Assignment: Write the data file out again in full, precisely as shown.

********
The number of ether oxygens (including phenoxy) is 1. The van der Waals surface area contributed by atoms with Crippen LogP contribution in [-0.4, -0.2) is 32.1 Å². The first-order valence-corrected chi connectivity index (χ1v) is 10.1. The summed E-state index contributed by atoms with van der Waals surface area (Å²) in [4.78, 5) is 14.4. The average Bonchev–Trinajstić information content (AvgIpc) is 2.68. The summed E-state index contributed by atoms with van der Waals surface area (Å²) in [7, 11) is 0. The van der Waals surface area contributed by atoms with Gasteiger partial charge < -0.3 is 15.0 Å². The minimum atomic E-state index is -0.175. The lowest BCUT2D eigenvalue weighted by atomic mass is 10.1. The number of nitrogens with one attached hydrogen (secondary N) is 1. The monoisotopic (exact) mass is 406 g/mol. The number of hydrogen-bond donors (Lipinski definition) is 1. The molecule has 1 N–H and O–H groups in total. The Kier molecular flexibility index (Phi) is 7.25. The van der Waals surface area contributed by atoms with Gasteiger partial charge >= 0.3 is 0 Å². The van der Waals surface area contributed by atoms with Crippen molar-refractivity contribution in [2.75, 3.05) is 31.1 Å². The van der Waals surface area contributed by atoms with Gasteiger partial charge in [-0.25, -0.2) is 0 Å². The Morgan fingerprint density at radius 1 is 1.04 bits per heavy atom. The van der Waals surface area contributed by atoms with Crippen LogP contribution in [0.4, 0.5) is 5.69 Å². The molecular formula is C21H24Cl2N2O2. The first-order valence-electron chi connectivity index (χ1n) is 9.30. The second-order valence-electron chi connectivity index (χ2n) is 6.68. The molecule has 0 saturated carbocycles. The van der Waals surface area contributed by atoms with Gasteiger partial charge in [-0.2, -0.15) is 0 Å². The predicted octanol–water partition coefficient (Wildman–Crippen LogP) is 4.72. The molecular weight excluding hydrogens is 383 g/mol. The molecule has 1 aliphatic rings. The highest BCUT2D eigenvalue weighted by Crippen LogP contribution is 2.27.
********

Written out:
The number of ether oxygens (including phenoxy) is 1. The van der Waals surface area contributed by atoms with Crippen LogP contribution in [-0.4, -0.2) is 32.1 Å². The first-order valence-corrected chi connectivity index (χ1v) is 10.1. The summed E-state index contributed by atoms with van der Waals surface area (Å²) in [4.78, 5) is 14.4. The average Bonchev–Trinajstić information content (AvgIpc) is 2.68. The summed E-state index contributed by atoms with van der Waals surface area (Å²) in [7, 11) is 0. The van der Waals surface area contributed by atoms with Gasteiger partial charge < -0.3 is 15.0 Å². The minimum atomic E-state index is -0.175. The lowest BCUT2D eigenvalue weighted by atomic mass is 10.1. The number of nitrogens with one attached hydrogen (secondary N) is 1. The monoisotopic (exact) mass is 406 g/mol. The number of hydrogen-bond donors (Lipinski definition) is 1. The molecule has 1 N–H and O–H groups in total. The Kier molecular flexibility index (Phi) is 7.25. The van der Waals surface area contributed by atoms with Gasteiger partial charge >= 0.3 is 0 Å². The van der Waals surface area contributed by atoms with Crippen molar-refractivity contribution in [2.75, 3.05) is 31.1 Å². The van der Waals surface area contributed by atoms with Gasteiger partial charge in [-0.25, -0.2) is 0 Å². The Morgan fingerprint density at radius 1 is 1.04 bits per heavy atom. The van der Waals surface area contributed by atoms with Crippen LogP contribution in [0.4, 0.5) is 5.69 Å². The molecular formula is C21H24Cl2N2O2. The first-order valence-electron chi connectivity index (χ1n) is 9.30. The second-order valence-electron chi connectivity index (χ2n) is 6.68. The molecule has 0 saturated carbocycles. The van der Waals surface area contributed by atoms with Gasteiger partial charge in [-0.2, -0.15) is 0 Å². The predicted octanol–water partition coefficient (Wildman–Crippen LogP) is 4.72. The molecular weight excluding hydrogens is 383 g/mol. The molecule has 1 aliphatic rings. The highest BCUT2D eigenvalue weighted by Crippen LogP contribution is 2.27.